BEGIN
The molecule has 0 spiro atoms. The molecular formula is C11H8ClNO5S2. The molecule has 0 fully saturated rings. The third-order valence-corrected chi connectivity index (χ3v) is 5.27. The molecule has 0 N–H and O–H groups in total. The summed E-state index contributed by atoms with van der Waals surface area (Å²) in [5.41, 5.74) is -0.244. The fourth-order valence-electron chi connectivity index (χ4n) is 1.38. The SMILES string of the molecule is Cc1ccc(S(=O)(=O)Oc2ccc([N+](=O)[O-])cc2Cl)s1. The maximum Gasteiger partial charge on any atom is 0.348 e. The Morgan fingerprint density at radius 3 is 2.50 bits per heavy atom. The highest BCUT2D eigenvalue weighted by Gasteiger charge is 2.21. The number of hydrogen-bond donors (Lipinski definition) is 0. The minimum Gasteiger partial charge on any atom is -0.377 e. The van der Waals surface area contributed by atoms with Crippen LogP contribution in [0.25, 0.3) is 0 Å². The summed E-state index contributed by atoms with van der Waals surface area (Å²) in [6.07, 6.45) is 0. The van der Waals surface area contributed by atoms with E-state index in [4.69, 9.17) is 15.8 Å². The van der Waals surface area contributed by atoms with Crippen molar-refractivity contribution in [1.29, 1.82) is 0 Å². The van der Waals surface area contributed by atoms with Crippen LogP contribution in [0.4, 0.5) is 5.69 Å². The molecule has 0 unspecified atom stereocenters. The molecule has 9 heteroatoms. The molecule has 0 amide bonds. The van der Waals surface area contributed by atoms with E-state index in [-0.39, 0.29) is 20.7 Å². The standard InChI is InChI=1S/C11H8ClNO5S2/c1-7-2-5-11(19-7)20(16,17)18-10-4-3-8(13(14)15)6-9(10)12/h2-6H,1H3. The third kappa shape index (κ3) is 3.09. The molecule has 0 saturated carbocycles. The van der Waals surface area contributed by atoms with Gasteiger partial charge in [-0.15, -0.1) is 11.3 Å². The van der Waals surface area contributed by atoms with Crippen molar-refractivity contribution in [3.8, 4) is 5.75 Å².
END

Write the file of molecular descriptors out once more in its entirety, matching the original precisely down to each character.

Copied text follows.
The molecule has 0 spiro atoms. The molecular formula is C11H8ClNO5S2. The molecule has 0 fully saturated rings. The third-order valence-corrected chi connectivity index (χ3v) is 5.27. The molecule has 0 N–H and O–H groups in total. The summed E-state index contributed by atoms with van der Waals surface area (Å²) in [5.41, 5.74) is -0.244. The fourth-order valence-electron chi connectivity index (χ4n) is 1.38. The SMILES string of the molecule is Cc1ccc(S(=O)(=O)Oc2ccc([N+](=O)[O-])cc2Cl)s1. The maximum Gasteiger partial charge on any atom is 0.348 e. The Morgan fingerprint density at radius 3 is 2.50 bits per heavy atom. The highest BCUT2D eigenvalue weighted by Gasteiger charge is 2.21. The number of hydrogen-bond donors (Lipinski definition) is 0. The minimum Gasteiger partial charge on any atom is -0.377 e. The van der Waals surface area contributed by atoms with Crippen LogP contribution in [0.25, 0.3) is 0 Å². The summed E-state index contributed by atoms with van der Waals surface area (Å²) in [6.07, 6.45) is 0. The van der Waals surface area contributed by atoms with E-state index in [4.69, 9.17) is 15.8 Å². The van der Waals surface area contributed by atoms with Crippen molar-refractivity contribution in [1.29, 1.82) is 0 Å². The van der Waals surface area contributed by atoms with Crippen LogP contribution in [0.4, 0.5) is 5.69 Å². The molecule has 0 unspecified atom stereocenters. The molecule has 9 heteroatoms. The molecule has 0 amide bonds. The van der Waals surface area contributed by atoms with E-state index in [-0.39, 0.29) is 20.7 Å². The standard InChI is InChI=1S/C11H8ClNO5S2/c1-7-2-5-11(19-7)20(16,17)18-10-4-3-8(13(14)15)6-9(10)12/h2-6H,1H3. The third kappa shape index (κ3) is 3.09. The molecule has 0 saturated carbocycles. The van der Waals surface area contributed by atoms with Gasteiger partial charge in [-0.15, -0.1) is 11.3 Å². The van der Waals surface area contributed by atoms with Crippen molar-refractivity contribution in [3.8, 4) is 5.75 Å².